Everyday life in Puerto Rico these days — in the still-ragged aftermath of Hurricane Maria, two months ago — is a test of patience, even for the middle class.
Few traffic lights function and that slows commutes to a crawl. Electricity is sporadic, so stocking the fridge remains a risky proposition.
"You get tired of eating cold stuff, or eating things in a can, or not being able even to have a warm bath," says marketing executive Edmaris Carazo. She was born and raised in Puerto Rico and writes the blog Siempre Jueves. "It's the little things that you miss the most."
Carazo has written about her frustrations about daily life in Puerto Rico in the online magazine "Catapult."
Here's an excerpt.
As I write this, it's been three weeks since my not-so-new-anymore-spouse, my two dogs and I quartered ourselves in the middle of a hallway. Barely a month since the roar that violently entered through our doors and windows-a long, persistent roar that tormented us for hours; a roar that was followed by a profound and desolating silence. A silence that was filled by an AM radio station. An AM radio station that only narrated bad news. Bad news delivered by voices that didn't know where their aunt, their cousin, their grandson, or their grandma were. People that cried for their hearing-impaired, blind, and disabled family members. Human beings begging those who lived near the ocean, or on the side of a river, or at the foot of the mountain to please report themselves. And then the wrath of the wind was replaced by the cruel whisper of the unknown.
They say that after twenty-one days, anything you do can become a habit, a part of you. I think that's why we are only now starting to realize that this actually happened to us.
I lived almost four years with my not-so-new-anymore-spouse before marrying him, and in that time I managed to create a fantasy where I didn't go to the bathroom, making him believe that I'm either a princess or a perfect robot. Now I have to announce the purposes of my visit if I go to the toilet, if I have to flush it. I've had to overcome humiliation. I've tried to convince myself that I'm on a camping trip, one of those camping trips I never liked before, but this time it's an indefinite camping between concrete and cement walls-camping without an ocean view, without the salty breeze that refreshes, without the sweetness of a make-believe holiday.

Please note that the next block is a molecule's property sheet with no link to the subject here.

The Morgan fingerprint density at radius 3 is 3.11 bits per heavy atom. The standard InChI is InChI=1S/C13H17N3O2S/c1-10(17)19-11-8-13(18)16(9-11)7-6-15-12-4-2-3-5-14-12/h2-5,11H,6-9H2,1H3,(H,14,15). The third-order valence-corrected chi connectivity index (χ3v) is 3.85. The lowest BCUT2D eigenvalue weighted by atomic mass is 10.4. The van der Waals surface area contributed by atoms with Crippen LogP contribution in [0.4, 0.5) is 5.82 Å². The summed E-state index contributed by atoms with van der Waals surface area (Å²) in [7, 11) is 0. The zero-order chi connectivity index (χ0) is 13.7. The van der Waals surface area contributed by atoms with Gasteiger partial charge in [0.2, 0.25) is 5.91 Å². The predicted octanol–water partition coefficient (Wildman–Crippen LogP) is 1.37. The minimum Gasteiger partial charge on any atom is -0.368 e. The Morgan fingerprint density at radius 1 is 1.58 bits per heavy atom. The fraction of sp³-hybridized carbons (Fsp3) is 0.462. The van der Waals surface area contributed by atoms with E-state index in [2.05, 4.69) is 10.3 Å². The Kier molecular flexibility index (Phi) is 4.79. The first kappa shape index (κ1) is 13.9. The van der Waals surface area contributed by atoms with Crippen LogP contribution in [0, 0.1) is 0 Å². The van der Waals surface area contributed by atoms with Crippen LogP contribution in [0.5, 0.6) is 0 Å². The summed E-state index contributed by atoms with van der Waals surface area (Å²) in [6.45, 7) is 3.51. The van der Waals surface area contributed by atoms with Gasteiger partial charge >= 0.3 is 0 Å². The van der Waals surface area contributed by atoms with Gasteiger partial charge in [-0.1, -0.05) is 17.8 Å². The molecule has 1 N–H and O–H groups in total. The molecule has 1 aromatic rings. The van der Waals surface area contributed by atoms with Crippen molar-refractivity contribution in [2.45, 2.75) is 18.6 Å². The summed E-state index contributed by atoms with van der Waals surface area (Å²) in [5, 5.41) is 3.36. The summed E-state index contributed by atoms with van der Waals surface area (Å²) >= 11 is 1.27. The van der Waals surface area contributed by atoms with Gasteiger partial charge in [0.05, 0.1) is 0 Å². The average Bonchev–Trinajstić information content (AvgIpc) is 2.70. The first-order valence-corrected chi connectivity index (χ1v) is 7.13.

I once traveled for two weeks and I woke up in five different cities. It's always been simple for me to get used to changes, so when I woke up sweaty, overheated, I thought I was in another new city-but it wasn't the case. I woke up in my house, in my living room; we had to move the mattress because the heat in our bedroom is hellish since it happened. I woke up in my own country, the island that has always been hard for me to love, and it smelled like bags that have been in the trash cans for eleven days, like toilets that are flushed only after three or four pisses. It smelled like bodies that are bathed with buckets; like our beach cooler that used to have butter, milk, cheese, and ham, and was already out of ice, giving off a smell of profound putrefaction. Nevertheless, we can't dispose of it, since any liquid now is toilet-flushing fuel.
I once took a screenplay workshop with a professor who told us that he flushed the toilet every time he took a shower. He wasted water without any remorse, approximately three to seven gallons depending on the model, because the sound of the toilet caused a weird sensation of closure and satisfaction for him. I can't help but wonder if today he throws the buckets of rainwater into the bowl, just to preserve any sense of normalcy after what happened to us.